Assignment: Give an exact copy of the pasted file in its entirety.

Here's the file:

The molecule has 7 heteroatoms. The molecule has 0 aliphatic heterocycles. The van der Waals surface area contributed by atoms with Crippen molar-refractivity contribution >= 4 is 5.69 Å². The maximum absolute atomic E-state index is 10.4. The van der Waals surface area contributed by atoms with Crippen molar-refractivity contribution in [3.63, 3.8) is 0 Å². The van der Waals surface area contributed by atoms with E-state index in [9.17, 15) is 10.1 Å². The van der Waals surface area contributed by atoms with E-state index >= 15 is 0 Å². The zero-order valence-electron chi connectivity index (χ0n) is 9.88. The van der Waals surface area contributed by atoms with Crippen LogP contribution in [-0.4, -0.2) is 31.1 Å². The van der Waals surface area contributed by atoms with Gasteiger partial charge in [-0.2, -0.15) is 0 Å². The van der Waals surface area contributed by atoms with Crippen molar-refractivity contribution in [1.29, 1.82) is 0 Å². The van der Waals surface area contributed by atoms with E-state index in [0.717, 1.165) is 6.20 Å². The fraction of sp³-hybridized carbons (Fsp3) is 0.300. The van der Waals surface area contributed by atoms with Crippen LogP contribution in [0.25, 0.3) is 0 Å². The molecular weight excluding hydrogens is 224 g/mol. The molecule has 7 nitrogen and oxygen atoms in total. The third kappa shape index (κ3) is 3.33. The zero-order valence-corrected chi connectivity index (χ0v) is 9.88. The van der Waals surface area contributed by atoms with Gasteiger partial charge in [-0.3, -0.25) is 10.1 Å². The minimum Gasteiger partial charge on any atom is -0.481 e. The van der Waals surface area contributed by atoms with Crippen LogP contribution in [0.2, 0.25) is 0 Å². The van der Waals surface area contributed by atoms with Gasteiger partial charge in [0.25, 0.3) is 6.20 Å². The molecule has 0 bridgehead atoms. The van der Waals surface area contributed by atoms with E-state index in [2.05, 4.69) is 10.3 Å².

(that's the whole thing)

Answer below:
The molecule has 7 heteroatoms. The molecule has 0 aliphatic heterocycles. The van der Waals surface area contributed by atoms with Crippen molar-refractivity contribution >= 4 is 5.69 Å². The maximum absolute atomic E-state index is 10.4. The van der Waals surface area contributed by atoms with Crippen molar-refractivity contribution in [3.63, 3.8) is 0 Å². The van der Waals surface area contributed by atoms with E-state index in [9.17, 15) is 10.1 Å². The van der Waals surface area contributed by atoms with E-state index >= 15 is 0 Å². The zero-order valence-electron chi connectivity index (χ0n) is 9.88. The van der Waals surface area contributed by atoms with Crippen LogP contribution in [-0.4, -0.2) is 31.1 Å². The van der Waals surface area contributed by atoms with Gasteiger partial charge in [-0.2, -0.15) is 0 Å². The van der Waals surface area contributed by atoms with Crippen molar-refractivity contribution in [1.29, 1.82) is 0 Å². The van der Waals surface area contributed by atoms with E-state index in [0.717, 1.165) is 6.20 Å². The fraction of sp³-hybridized carbons (Fsp3) is 0.300. The van der Waals surface area contributed by atoms with Crippen LogP contribution in [0.25, 0.3) is 0 Å². The molecular weight excluding hydrogens is 224 g/mol. The molecule has 7 nitrogen and oxygen atoms in total. The third kappa shape index (κ3) is 3.33. The zero-order valence-corrected chi connectivity index (χ0v) is 9.88. The van der Waals surface area contributed by atoms with Gasteiger partial charge in [-0.3, -0.25) is 10.1 Å². The minimum Gasteiger partial charge on any atom is -0.481 e. The van der Waals surface area contributed by atoms with Crippen LogP contribution in [0.2, 0.25) is 0 Å². The van der Waals surface area contributed by atoms with Gasteiger partial charge in [0.25, 0.3) is 6.20 Å². The molecule has 0 bridgehead atoms. The van der Waals surface area contributed by atoms with E-state index in [2.05, 4.69) is 10.3 Å².